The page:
by Mark Gabrish Conlan • Copyright © 2009 by Mark Gabrish Conlan • All rights reserved
Afterwards we watched The Keyhole, a 1933 Warners melodrama that began powerfully — with a middle-aged roué type named Maurice Le Brun (Monroe Owsley) in a little room, reviewing his scrapbook of press clippings about his former days as a professional dancer with a partner named Valentine, whom he’d married. The camera dollies to a bottle of poison that Maurice is about to drink, and then the film cuts to his suicide note, which is in the hands of Valentine, who left show business and is now known as Ann Vallée Brooks (Kay Francis), wife of multi-millionaire tycoon Schuyler Brooks (Henry Kolker).
Valentine meets Maurice in the room and learns that he hasn’t killed himself yet — he just drank milk instead of the poison and awaited her arrival — and though she had previously given him $10,000 as a settlement if he agreed to arrange for their divorce, she now learns that he never divorced her (which means they’re still legally married and her golddigger marriage to Schuyler Brooks is invalid on grounds of bigamy) and is demanding $50,000. She’s unable to raise that much money without help and she’s afraid to go to her husband for it, so she connects with Schuyler’s sister Portia (Helen Ware), and the two agree that Portia will put up the money and Ann will go to Havana to meet Maurice, pay him off and get the divorce at last.
Meanwhile, Schuyler has got suspicious of his wife’s absences — when she sneaked out to visit Maurice, Schuyler understandably suspected her of having an affair — so he hires a private-detective agency headed by J. Weems (Clarence Wilson, the marvelous villain from the W. C. Fields/Alison Skipworth movie Tillie and Gus), and Weems hires his top operative, Neil Davis (George Brent), to shadow Ann on her Havana trip — and in order to keep track of her he starts dating her, and sure enough love blossoms and by the end of the film they’re in love, Maurice is conveniently dead, Schuyler Brooks is a faraway memory and Neil and Ann are together as the camera zooms out through a keyhole — mirroring the opening shot that went through a keyhole to reveal Maurice in his room about to entrap the heroine into his blackmail scheme by luring her with the threat of suicide. (In a nicely mordant line by screenwriter Robert Presnell, co-author of Meet John Doe — adapting a story called “Adventuress” by Alice Duer Miller, author of Roberta! — Ann leaves Maurice with the words, “And the next time you try to kill yourself, let me know; I’d love to help you.”)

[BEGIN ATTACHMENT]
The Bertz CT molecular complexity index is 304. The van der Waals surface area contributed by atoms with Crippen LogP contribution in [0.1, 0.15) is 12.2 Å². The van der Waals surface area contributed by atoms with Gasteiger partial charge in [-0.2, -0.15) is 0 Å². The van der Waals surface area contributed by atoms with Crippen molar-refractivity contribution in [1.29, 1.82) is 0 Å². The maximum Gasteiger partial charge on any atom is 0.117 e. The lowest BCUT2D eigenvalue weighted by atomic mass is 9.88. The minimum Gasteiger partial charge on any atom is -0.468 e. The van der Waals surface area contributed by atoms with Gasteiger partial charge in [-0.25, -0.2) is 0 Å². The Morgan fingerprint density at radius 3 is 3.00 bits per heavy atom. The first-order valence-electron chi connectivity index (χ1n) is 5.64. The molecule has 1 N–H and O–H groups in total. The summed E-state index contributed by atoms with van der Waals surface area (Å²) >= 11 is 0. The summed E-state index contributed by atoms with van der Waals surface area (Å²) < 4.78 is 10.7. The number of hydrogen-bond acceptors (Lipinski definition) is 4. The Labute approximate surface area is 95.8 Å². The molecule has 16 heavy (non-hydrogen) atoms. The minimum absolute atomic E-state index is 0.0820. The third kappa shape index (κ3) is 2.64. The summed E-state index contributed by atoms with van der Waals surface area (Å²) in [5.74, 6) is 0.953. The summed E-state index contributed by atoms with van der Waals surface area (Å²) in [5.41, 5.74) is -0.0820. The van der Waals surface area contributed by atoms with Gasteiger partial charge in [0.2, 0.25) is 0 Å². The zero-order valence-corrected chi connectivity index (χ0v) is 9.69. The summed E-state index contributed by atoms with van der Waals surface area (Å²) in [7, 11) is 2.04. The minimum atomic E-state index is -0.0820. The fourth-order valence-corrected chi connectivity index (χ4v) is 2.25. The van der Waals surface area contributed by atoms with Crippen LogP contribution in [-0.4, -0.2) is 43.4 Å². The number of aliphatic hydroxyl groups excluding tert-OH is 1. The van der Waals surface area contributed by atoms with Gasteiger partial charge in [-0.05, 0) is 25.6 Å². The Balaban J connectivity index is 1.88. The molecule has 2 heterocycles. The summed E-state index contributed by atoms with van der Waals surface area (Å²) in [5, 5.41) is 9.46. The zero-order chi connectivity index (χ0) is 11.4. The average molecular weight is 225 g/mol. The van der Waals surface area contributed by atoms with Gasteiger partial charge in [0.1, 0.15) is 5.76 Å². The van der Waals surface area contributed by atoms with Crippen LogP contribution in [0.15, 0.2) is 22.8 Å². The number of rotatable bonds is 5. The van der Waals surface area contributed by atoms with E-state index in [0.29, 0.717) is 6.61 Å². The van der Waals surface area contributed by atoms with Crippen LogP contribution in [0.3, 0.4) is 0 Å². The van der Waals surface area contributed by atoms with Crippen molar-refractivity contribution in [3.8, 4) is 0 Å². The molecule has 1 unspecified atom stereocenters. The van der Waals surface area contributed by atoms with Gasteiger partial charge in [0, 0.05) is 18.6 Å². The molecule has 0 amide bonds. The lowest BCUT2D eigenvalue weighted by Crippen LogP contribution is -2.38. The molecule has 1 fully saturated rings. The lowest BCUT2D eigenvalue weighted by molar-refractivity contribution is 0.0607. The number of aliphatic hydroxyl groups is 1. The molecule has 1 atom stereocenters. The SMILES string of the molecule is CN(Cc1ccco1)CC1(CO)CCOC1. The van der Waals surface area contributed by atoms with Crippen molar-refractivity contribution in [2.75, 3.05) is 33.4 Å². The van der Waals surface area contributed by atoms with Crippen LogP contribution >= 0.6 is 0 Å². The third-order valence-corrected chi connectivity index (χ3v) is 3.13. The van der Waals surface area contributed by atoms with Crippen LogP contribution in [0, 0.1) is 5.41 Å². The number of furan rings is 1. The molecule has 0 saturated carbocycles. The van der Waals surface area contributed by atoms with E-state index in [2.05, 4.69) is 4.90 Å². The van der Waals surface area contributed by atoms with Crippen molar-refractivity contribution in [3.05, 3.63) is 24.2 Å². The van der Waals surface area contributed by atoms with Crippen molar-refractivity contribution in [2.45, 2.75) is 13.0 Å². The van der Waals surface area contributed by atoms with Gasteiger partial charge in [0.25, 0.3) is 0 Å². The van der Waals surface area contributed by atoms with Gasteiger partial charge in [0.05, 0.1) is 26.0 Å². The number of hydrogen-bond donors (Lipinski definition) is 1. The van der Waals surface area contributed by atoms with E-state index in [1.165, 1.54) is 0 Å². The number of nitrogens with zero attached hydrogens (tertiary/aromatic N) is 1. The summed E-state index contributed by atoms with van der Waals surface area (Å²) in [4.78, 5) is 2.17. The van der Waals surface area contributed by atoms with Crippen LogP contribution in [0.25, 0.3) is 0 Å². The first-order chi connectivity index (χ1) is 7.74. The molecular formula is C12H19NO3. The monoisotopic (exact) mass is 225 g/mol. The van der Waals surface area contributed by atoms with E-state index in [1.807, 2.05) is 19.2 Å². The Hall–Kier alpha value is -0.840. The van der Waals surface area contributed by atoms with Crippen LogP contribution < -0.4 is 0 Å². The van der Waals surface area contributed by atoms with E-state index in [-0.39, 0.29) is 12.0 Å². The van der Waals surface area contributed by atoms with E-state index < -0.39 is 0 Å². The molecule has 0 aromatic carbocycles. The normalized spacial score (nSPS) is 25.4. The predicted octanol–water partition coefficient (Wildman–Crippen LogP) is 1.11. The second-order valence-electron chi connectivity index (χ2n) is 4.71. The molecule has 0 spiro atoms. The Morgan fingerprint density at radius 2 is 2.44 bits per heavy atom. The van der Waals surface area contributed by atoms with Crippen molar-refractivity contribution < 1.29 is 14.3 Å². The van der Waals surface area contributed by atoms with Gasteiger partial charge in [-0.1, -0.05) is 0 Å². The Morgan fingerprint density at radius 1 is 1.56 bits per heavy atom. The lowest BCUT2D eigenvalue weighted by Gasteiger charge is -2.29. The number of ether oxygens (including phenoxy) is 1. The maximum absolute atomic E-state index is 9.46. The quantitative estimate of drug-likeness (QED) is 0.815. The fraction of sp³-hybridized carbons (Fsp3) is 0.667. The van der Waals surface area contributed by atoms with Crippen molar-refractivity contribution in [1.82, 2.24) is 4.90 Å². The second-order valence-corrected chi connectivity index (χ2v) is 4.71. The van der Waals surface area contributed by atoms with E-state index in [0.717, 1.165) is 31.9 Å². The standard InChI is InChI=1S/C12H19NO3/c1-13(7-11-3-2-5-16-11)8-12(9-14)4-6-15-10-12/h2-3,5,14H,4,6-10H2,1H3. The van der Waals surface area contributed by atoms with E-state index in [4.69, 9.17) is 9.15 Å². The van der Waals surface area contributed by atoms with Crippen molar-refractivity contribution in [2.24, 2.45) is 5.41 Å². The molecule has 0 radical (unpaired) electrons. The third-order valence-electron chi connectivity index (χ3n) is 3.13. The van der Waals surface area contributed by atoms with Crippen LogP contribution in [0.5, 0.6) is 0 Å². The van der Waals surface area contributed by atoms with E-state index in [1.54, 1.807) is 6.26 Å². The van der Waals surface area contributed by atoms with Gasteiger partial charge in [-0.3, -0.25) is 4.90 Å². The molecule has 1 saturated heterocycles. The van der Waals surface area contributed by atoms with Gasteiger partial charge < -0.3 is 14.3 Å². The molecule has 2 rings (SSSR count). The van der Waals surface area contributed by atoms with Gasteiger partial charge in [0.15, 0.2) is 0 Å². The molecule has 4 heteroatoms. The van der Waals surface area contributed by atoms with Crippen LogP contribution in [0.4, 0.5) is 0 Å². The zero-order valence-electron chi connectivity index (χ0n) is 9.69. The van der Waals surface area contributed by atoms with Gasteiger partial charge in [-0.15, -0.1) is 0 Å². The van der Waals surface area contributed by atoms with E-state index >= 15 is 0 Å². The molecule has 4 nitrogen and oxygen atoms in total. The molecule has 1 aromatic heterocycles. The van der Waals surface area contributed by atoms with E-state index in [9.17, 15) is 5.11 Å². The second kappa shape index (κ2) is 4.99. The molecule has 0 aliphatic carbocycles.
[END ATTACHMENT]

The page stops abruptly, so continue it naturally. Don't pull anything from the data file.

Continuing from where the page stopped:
Directed stylishly by Michael Curtiz, The Keyhole is a perfectly nice soap opera that would have benefited from a stronger leading man than Brent (like William Powell, maybe?) but nonetheless manages to make an effect despite an almost unbearably predictable and clichéd plot; once you realize that hot, sexy George Brent (at least we’re supposed to believe he was hot and sexy, and apparently more than one of his leading ladies, including Bette Davis, thought that way about him in real life even though he’s never done much for me) is being assigned to tail Kay Francis you could practically write the rest of it yourself, and the subplot involving yet another golddigger, Dot (Glenda Farrell, marvelous as usual), vamping Davis’s comic-relief sidekick Hank Wales (Allen Jenkins in a role that expresses him in all his total Allen Jenkins-ness) only to dump him in the proverbial heartbeat once she realizes he’s a detective, is more interesting than the main intrigue.